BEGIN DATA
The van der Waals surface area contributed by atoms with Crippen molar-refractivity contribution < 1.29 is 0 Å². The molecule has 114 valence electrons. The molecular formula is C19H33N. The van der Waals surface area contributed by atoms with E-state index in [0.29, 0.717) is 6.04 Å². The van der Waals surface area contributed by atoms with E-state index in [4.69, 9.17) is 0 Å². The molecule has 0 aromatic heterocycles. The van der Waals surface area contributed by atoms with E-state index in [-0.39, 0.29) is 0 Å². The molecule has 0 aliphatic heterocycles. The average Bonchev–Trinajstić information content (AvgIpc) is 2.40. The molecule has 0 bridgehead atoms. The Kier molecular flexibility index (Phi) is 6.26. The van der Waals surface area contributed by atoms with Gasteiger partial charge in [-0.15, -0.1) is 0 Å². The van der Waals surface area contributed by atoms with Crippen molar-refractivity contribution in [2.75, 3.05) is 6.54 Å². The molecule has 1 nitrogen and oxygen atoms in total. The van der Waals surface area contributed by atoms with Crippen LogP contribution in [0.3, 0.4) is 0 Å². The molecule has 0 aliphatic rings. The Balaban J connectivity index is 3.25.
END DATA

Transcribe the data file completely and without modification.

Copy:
The van der Waals surface area contributed by atoms with Crippen molar-refractivity contribution < 1.29 is 0 Å². The molecule has 114 valence electrons. The molecular formula is C19H33N. The van der Waals surface area contributed by atoms with E-state index in [0.29, 0.717) is 6.04 Å². The van der Waals surface area contributed by atoms with E-state index in [4.69, 9.17) is 0 Å². The molecule has 0 aromatic heterocycles. The van der Waals surface area contributed by atoms with E-state index in [-0.39, 0.29) is 0 Å². The molecule has 0 aliphatic heterocycles. The average Bonchev–Trinajstić information content (AvgIpc) is 2.40. The molecule has 0 bridgehead atoms. The Kier molecular flexibility index (Phi) is 6.26. The van der Waals surface area contributed by atoms with Gasteiger partial charge in [-0.15, -0.1) is 0 Å². The van der Waals surface area contributed by atoms with Crippen molar-refractivity contribution in [2.75, 3.05) is 6.54 Å². The molecule has 1 nitrogen and oxygen atoms in total. The van der Waals surface area contributed by atoms with Crippen LogP contribution in [0.3, 0.4) is 0 Å². The molecule has 0 aliphatic rings. The Balaban J connectivity index is 3.25.